Sunday, August 24, 2014

Harry Potter, Smart A&&

One day, feeling under the weather, I decided to give "fanfiction" a go. I've read my fair share of it, and decided it would be fun to try my hand at it. I've always said that the one form of writing I'm incapable of is a story, plot and all. I figured, if there's to be a place to start, fanfiction, with characters already in place, would be it. It also allows for people to comment and let me know what they think. 

Disclaimer: I own not a whit of the Potter Universe. It's all JK's. I wish I owned some of it, but alas, I don't.


"Harry Potter, I bestow upon you the title, The-Boy-Who-Lived."


Albus Dumbledore sighed, "I suppose I shouldn't have expected an elegant acceptance speech from a 15-month old."

"You're an idiot, whoever you are. What kind of a stupid name is 'The-Boy-Who-Lived'? 'Savior of Humanity,' 'Killing Curse Killer,' 'Scarface,' I don't know, but 'The-Boy-Who-Lived'? Honestly? That is bloody lame. You want an elegant acceptance speech, give me a good title."

Albus Dumbledore fainted.



"Albus, how do you explain this?"

"I can't Minerva, maybe it has something to do with Harry surviving the killing curse," Dumbledore replied.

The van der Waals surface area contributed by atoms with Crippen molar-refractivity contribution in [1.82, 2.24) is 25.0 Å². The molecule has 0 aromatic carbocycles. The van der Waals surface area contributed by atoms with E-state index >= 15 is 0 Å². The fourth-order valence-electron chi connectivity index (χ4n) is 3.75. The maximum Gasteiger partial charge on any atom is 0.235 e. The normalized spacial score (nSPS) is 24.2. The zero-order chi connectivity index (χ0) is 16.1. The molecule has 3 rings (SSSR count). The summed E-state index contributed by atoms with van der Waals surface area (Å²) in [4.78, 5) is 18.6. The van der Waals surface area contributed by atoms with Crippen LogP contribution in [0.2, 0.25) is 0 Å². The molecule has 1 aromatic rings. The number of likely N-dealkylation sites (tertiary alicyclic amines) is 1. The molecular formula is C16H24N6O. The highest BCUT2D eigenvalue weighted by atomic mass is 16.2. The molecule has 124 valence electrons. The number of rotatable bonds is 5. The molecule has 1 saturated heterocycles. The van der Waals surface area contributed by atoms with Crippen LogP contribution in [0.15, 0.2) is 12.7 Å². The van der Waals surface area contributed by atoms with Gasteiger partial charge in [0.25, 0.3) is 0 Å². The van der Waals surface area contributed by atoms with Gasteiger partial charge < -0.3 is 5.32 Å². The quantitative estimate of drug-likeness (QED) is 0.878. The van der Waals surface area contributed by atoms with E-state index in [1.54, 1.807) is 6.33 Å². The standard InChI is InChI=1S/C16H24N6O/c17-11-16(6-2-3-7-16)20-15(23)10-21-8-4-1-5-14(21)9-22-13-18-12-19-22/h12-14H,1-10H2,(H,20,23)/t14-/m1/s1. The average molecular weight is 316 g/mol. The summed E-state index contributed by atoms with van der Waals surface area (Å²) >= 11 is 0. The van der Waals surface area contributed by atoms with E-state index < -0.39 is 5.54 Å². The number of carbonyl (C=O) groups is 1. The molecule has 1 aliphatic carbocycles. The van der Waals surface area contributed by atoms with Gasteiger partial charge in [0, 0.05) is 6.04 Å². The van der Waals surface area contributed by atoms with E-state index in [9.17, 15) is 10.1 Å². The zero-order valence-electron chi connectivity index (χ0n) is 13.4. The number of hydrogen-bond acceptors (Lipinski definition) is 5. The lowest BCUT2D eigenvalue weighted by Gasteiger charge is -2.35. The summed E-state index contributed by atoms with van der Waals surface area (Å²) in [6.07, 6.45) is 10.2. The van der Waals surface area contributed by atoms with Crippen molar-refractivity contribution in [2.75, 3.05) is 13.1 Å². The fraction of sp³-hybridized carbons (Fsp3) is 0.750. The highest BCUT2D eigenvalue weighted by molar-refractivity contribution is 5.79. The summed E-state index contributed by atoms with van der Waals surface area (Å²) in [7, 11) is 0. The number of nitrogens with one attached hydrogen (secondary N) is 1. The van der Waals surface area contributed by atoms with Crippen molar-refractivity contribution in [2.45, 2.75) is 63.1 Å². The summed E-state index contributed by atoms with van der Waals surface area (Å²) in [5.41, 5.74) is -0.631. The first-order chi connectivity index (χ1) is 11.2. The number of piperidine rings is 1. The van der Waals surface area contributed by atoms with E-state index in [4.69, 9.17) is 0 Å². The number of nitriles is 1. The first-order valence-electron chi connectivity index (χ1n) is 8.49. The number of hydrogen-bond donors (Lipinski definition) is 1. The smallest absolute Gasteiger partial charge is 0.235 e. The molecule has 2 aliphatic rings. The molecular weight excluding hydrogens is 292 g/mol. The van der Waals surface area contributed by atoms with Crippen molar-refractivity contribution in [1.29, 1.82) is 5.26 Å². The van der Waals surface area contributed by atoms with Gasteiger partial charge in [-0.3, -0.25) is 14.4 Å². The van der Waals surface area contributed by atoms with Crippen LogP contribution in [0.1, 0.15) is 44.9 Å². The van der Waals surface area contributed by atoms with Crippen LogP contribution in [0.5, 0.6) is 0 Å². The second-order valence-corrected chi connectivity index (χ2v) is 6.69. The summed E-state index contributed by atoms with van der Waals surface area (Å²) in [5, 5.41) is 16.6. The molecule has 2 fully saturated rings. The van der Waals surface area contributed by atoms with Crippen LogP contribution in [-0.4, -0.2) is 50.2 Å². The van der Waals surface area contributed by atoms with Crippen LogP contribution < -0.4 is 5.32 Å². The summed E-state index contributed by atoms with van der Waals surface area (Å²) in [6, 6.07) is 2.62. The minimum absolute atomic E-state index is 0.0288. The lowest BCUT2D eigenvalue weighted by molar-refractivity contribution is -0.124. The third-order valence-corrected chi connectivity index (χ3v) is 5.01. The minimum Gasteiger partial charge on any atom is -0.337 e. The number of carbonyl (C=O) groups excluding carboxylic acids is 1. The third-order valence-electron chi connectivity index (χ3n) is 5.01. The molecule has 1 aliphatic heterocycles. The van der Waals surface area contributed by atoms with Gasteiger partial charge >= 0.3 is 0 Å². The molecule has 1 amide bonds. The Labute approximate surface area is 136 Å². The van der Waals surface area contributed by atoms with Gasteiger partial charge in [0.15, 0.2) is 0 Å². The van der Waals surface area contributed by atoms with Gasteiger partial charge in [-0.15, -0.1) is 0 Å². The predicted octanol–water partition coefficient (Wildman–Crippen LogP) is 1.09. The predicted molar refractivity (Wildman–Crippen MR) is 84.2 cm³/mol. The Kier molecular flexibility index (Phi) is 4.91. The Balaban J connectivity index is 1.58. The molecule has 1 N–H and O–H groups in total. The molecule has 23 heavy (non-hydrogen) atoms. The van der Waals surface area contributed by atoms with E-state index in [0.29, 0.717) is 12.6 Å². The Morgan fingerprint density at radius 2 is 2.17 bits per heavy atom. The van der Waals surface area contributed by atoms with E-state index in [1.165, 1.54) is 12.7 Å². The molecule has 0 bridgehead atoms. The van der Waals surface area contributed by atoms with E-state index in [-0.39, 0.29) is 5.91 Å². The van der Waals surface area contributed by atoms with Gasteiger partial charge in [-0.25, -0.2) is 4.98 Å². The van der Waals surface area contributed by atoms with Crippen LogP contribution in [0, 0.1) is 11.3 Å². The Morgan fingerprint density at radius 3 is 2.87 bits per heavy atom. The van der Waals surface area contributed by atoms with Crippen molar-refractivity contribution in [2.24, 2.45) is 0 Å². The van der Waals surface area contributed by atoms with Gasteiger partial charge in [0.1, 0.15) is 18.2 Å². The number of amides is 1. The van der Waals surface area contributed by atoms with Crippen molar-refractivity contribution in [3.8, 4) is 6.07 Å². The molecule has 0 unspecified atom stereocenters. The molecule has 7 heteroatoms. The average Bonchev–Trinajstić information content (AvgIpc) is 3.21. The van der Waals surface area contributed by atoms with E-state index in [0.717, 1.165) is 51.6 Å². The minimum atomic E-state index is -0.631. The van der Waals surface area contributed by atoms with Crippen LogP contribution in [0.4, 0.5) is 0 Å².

"I am right here you know, old man Albus. It's about time I learned your name by the way. And no, what the bloody hell could surviving a killing curse have to do with me being able to speak? What, you think Voldemort left a piece of him inside of me or something and shazam, I can speak?"

"Er, well, you see..." Dumbledore stuttered.

Harry Potter giggled hysterically. "You really thought that?"

"Young man, watch your mouth when speaking to the greatest wizard of our times!" Minerva McGonagall snapped.

"Old man Albus, here? He's the greatest wizard of our time? What about me, the "Killing Curse Conqueror"? C'mon... Please," Harry whined, before breaking out into giggles once more.

"Young man-"

"Minerva, he's only 15 months old," Albus soothed with a placating gesture.

McGonagall huffed, and glared at the precocious young boy.

"Harry, when did you learn to speak?" Albus asked.

"When I was 3 days old. Funny story, that. Padfoot was teasing me about my hair and I had had enough of it. So I levitated him into the bath and turned on the tap."

"Hold on," Minerva interrupted, "You did what?"